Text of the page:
Ideas & Insights

Supreme Court Allows States to Collect Online Sales Tax from Out-of-State Retailers

Supreme Court Allows States to Collect Online Sales Tax from Out-of-State Retailers

In a landmark ruling, the US Supreme Court decided that states can collect sales tax on products their residents purchase from online retailers that do not have a physical presence in the state. The decision reached in the highly-publicized South Dakota v. Wayfair case represents an overturn of the 1992 decision in North Dakota v. Quill (“Quill”). Quill prevented states from requiring retailers to collect sales tax from mail-order catalog purchases if the retailer did not have a physical presence within the state.

In the Wayfair case, three major internet retailers challenged South Dakota’s economic nexus laws, which asserts that if an out-of-state retailer makes $100,000 in taxable sales of property or services, or makes taxable sales in 200 or more transactions, that retailer has established “nexus” or “sufficient physical presence” and is therefore subject to South Dakota’s sales tax laws.

In Justice Anthony Kennedy’s majority decision, he maintains that the North Dakota v. Quill ruling is out-of-date in today’s era of high-volume ecommerce transactions and that the standard established in the Quill ruling resulted in a “judicially created tax shelter” that put brick-and-mortar retailers at a disadvantage. Justice Kennedy also affirmed that South Dakota’s nexus laws “appear designed to prevent discrimination against or undue burdens upon interstate commerce,” making it clear that the Supreme Court decision does not open the door to nexus laws that tax out-of-state retailers in an unnecessarily complex or punitive manner.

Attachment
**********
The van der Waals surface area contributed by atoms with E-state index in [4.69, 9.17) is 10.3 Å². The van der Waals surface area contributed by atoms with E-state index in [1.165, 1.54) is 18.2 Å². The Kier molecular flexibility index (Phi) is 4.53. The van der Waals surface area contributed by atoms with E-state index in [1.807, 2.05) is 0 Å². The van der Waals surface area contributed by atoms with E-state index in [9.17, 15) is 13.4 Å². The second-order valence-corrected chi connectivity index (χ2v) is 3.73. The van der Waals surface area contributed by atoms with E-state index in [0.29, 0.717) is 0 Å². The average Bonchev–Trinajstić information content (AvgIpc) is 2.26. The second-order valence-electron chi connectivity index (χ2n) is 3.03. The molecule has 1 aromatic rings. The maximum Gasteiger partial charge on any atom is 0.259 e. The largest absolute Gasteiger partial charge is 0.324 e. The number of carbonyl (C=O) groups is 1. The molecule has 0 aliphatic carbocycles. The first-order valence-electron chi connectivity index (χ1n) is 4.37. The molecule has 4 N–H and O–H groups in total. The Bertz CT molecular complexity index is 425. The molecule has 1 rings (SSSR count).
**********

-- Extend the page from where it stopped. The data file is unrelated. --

To date, 31 states have laws that tax online sales from out-of-state retailers, so South Dakota is not an outlying example. The Supreme Court’s ruling does leave ambiguity among the different interpretations of nexus from state-to-state. The burden now falls on Congress, which has a number of bills that would simplify states’ sales tax laws or create a federal standard for establishing nexus.

The Wayfair ruling will have wide-ranging impacts on both ecommerce retailers and state and local governments. Many of the largest online retailers, including Apple, Target and Walmart already collect out-of-state sales taxes, and won’t be adversely affected. Other online retailers will need to ensure their tax function has sufficiently sophisticated technology and processes to maintain state and local tax compliance. Nearly every state has different rules regarding nexus, the onus will be on the retailer to track, collect and remit sales taxes wherever required.

States with existing nexus rules that defied the previous guidance on physical presence have had their laws validated by the highest court in the nation. States without such laws are likely to move toward implementing nexus laws, but must be careful not to exceed the Supreme Court’s determinations on what is or is not unfair to retailers.

The MGO Tax Practice has experienced advisors navigating complex multi-state taxation regulatory and reporting requirements. For questions regarding the Wayfair ruling, nexus determination, or other multi-state sales tax issues, please reach out to us here.




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